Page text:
CBC News has apologized for spreading false information about the Covington Catholic School students two months after the network first reported on it.
In January, CBC reported that after the Washington, DC March for Life, a group of students made an offensive chant in the face of a Native American protester, categorizing the students as “teenage bullies.”
The CBC is now acknowledging this claim was false.
A viral video showed what appeared to be one student, wearing a “Make America Great Again,” hat blocking the path of Nathan Phillips, who was counter-protesting at the pro-life rally.
As the video went viral, the students were accused of making offensive and racists remarks at Phillips and trying to start a confrontation with him.
The claims from Phillips and others were widely circulated by the media, including the CBC, including that the students allegedly chanted “build the wall” in Phillips’ face.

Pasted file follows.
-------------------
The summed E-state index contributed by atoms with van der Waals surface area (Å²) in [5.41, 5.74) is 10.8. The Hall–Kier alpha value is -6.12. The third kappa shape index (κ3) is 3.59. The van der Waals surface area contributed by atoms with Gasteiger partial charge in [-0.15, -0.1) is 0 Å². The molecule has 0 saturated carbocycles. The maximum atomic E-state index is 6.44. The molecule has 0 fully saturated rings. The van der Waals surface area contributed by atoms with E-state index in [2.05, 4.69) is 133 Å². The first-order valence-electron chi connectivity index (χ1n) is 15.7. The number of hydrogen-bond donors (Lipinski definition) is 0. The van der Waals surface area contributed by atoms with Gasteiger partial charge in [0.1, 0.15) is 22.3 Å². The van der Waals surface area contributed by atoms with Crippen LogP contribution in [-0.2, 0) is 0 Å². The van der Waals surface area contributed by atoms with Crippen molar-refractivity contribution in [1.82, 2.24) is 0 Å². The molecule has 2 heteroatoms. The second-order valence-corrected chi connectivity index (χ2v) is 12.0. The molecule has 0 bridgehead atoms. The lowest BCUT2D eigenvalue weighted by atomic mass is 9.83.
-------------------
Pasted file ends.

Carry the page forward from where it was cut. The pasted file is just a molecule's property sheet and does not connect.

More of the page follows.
These claims any other similar claims reported on my various media outlets turned out to be false, as an independent investigation concluded.
CBC admitted its reporting against the students was actually based on comments from Phillips himself, which was not disclosed to the public at the time, and reported on as if it were fact.
The Covington student at the centre of the now infamous photos and videos, Nick Sandmann, is suing American media giant CNN for over $250 million for reporting similar claims to make what his lawsuit characterizes as“vicious” and “direct” attacks against him.
CBC ended its short retraction by apologizing for characterizing the students as “teenage bullies” at the time.
Seeing that its false reporting caused significant damage to the students and spread a false narrative to the public, It remains unclear why CBC would so eagerly report on unverified claims in the first place.